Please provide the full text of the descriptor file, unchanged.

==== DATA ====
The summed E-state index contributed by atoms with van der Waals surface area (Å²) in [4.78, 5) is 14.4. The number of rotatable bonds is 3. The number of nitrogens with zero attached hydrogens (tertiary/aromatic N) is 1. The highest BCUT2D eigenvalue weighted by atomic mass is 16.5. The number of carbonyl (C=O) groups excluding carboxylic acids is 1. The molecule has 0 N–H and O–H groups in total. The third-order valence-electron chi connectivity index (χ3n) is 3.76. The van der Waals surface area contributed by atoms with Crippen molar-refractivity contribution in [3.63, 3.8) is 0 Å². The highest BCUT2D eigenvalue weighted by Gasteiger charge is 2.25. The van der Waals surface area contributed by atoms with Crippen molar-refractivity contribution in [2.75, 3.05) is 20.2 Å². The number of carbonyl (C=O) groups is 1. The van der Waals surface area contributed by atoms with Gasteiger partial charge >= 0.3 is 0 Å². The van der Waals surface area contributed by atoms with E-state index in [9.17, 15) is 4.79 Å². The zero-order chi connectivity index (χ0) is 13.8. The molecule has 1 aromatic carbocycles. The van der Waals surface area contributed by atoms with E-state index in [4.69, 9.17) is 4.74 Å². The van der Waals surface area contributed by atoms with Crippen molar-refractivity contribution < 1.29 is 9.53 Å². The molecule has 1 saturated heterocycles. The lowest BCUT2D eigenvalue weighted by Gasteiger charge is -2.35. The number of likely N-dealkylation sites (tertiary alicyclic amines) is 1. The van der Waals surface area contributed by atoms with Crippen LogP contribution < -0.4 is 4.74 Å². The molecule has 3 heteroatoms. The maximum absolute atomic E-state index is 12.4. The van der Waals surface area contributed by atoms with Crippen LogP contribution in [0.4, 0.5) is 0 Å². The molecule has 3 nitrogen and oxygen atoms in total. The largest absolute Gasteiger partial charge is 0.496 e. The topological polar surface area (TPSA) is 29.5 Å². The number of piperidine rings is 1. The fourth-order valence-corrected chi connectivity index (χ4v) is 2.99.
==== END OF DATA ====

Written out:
The summed E-state index contributed by atoms with van der Waals surface area (Å²) in [4.78, 5) is 14.4. The number of rotatable bonds is 3. The number of nitrogens with zero attached hydrogens (tertiary/aromatic N) is 1. The highest BCUT2D eigenvalue weighted by atomic mass is 16.5. The number of carbonyl (C=O) groups excluding carboxylic acids is 1. The molecule has 0 N–H and O–H groups in total. The third-order valence-electron chi connectivity index (χ3n) is 3.76. The van der Waals surface area contributed by atoms with Crippen molar-refractivity contribution in [3.63, 3.8) is 0 Å². The highest BCUT2D eigenvalue weighted by Gasteiger charge is 2.25. The van der Waals surface area contributed by atoms with Crippen molar-refractivity contribution in [2.75, 3.05) is 20.2 Å². The number of carbonyl (C=O) groups is 1. The van der Waals surface area contributed by atoms with Gasteiger partial charge >= 0.3 is 0 Å². The van der Waals surface area contributed by atoms with E-state index in [9.17, 15) is 4.79 Å². The zero-order chi connectivity index (χ0) is 13.8. The molecule has 1 aromatic carbocycles. The van der Waals surface area contributed by atoms with E-state index in [4.69, 9.17) is 4.74 Å². The van der Waals surface area contributed by atoms with Crippen molar-refractivity contribution < 1.29 is 9.53 Å². The molecule has 1 saturated heterocycles. The lowest BCUT2D eigenvalue weighted by Gasteiger charge is -2.35. The number of likely N-dealkylation sites (tertiary alicyclic amines) is 1. The van der Waals surface area contributed by atoms with Crippen LogP contribution < -0.4 is 4.74 Å². The molecule has 3 heteroatoms. The maximum absolute atomic E-state index is 12.4. The van der Waals surface area contributed by atoms with Crippen LogP contribution in [0.4, 0.5) is 0 Å². The molecule has 3 nitrogen and oxygen atoms in total. The largest absolute Gasteiger partial charge is 0.496 e. The topological polar surface area (TPSA) is 29.5 Å². The number of piperidine rings is 1. The fourth-order valence-corrected chi connectivity index (χ4v) is 2.99.